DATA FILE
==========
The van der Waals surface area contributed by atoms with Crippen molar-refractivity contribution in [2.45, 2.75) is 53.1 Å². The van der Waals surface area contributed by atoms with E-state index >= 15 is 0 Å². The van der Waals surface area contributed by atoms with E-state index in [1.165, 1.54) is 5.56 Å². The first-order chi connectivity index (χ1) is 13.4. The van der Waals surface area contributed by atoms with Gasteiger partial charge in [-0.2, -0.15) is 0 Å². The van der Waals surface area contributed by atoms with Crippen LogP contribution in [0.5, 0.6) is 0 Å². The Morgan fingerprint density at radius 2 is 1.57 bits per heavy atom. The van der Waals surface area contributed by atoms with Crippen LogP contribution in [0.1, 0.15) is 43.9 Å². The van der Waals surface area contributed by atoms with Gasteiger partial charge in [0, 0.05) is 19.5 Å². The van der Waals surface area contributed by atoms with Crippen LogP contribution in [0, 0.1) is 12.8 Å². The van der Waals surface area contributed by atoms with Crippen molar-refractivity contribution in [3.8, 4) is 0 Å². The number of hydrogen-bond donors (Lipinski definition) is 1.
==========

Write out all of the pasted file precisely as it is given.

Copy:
The van der Waals surface area contributed by atoms with Crippen molar-refractivity contribution in [2.45, 2.75) is 53.1 Å². The van der Waals surface area contributed by atoms with E-state index >= 15 is 0 Å². The van der Waals surface area contributed by atoms with E-state index in [1.165, 1.54) is 5.56 Å². The first-order chi connectivity index (χ1) is 13.4. The van der Waals surface area contributed by atoms with Gasteiger partial charge in [-0.2, -0.15) is 0 Å². The van der Waals surface area contributed by atoms with Crippen LogP contribution in [0.5, 0.6) is 0 Å². The Morgan fingerprint density at radius 2 is 1.57 bits per heavy atom. The van der Waals surface area contributed by atoms with Crippen LogP contribution in [0.1, 0.15) is 43.9 Å². The van der Waals surface area contributed by atoms with Gasteiger partial charge in [0, 0.05) is 19.5 Å². The van der Waals surface area contributed by atoms with Crippen LogP contribution in [0, 0.1) is 12.8 Å². The van der Waals surface area contributed by atoms with Crippen molar-refractivity contribution in [3.8, 4) is 0 Å². The number of hydrogen-bond donors (Lipinski definition) is 1.